It's risk assessment. Initial placement is the second strategic decision you make every game (the first is "Who are my starting four?").

Eric
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J Woods
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Very interesting. This is exactly what kind of discussion I wanted to hear. I knew since this game has been out for a few years people have gotten a really good grasp on how to manahe their tokens and actions properly. I understood most of what you said before I wrote this post. I guess my frustration was in the gambling aspect of doing it the latter way (throwing some characters into your opponents starting line!).
I must say, this game is incredibly good anyway you play it, and even without variants there are millions of combos and decisions to make per game, it boggles my mind.
Anyone else have some usefull info or input on this matter?
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Niclas Matikainen
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Like you said yourself, it's a gambling aspect. Putting a character far forward can win or lose you the game. Most of the time, it's the later. Sure, you could end up with the right combination of characters in exactly the right room, pretty much imobilizing your opponent from the start. Yes, it's really cool when it happens.
But nine times out of ten your opponent will have an easy score, killing one of your characters right away.
More importantly, if it worked, it's not very likelly that your opponent is going to let you get away with it again...

J Woods wrote:
Another problem I found is that tiles with multi player characters could instantly be killed in the same turn


Wounded at least, not killed. Unless the Wizard and his Fireball Wand is close at hand.
But as mentioned; if you gamble, you are going to lose most of the time. Any of your own characters that your opponent gets to reveal is a likelly casualty. So never let your opponent reveal any of your characters.
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Joe Grundy
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Yes you can spend a high Action card in an early turn to flip tiles with your characters daisychaining across the dungeon. And maybe even you can push an escape that way.

However, then you have one less character on the board, and a hodgepodge of characters strewn at distance from each other and in potentially fairly uncoordinated and useless locations. At this point, your cunning opponent has organised a strike force and marches through your characters killing them off one at a time.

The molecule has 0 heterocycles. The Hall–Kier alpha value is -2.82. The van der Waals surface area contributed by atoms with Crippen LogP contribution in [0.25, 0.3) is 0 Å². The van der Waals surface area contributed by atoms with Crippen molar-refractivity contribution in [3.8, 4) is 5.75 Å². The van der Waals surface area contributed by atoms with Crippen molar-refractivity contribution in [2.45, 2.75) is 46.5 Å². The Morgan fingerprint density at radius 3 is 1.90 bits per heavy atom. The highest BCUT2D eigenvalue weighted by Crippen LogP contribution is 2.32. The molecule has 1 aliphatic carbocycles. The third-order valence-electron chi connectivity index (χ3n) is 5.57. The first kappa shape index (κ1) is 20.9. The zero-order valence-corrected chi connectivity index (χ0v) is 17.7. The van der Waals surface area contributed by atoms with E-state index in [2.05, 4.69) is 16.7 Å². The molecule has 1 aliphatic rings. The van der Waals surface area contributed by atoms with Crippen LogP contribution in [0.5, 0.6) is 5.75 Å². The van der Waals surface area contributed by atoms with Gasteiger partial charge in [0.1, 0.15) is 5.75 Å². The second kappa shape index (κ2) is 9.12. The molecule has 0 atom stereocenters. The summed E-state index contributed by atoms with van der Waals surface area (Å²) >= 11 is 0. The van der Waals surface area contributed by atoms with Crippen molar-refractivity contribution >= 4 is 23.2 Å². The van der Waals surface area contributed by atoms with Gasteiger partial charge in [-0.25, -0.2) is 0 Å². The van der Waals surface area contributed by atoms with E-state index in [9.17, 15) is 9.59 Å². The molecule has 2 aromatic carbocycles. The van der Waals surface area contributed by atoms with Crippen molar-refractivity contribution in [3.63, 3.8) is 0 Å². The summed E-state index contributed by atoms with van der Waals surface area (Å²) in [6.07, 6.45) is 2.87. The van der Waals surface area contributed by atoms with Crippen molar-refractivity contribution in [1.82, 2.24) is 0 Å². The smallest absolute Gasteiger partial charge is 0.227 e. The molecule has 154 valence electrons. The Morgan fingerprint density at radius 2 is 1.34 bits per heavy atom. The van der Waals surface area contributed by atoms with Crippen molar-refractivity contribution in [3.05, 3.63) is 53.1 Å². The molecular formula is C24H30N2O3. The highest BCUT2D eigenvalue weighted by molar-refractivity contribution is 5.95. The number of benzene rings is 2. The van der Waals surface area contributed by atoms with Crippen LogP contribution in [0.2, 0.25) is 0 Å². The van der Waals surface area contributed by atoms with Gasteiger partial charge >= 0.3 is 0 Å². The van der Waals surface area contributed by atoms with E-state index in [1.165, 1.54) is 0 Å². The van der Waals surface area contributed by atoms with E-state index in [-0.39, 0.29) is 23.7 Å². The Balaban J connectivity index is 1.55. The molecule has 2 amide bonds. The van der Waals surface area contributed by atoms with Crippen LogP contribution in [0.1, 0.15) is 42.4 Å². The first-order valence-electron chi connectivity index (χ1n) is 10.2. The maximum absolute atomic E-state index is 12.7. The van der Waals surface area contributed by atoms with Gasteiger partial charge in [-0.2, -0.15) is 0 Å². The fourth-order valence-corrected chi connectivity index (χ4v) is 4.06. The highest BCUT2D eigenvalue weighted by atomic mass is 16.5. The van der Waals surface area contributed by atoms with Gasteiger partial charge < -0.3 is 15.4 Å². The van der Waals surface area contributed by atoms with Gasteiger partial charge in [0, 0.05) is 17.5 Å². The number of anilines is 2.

Or maybe not. Maybe you can dodge them and regroup or outrun them. Choosing one approach or another in your initial distribution of chits is a strategical decision, which you may or may not have to rethink once the chits start being revealed.


The upside of having control over all character placement when you Reveal a room is somewhat offset by the fact that it costs an Action. Imagine if one player Revealed all eight rooms... while they'd have a lot of influence over the board they'd also have eight less Action points to spend doing other things over those first few turns. That's not trivial.


And I agree, never Reveal a room on your last Action point.


In your initial distribution of chits you need to consider your strategy for this game ... race or fight? Cluster or disperse your characters? What's your overall plan? (Your strategy may even change a little depending on which rooms your opponent is playing into.) Some of "your" objects, the ones you need less for today's plan, you are going to essentially give them as gifts by the mere choice of placing them nearer your opponent on rooms that probably have your opponent's characters in them. Neither plan nor assume that you will get to grab and use all "your" objects.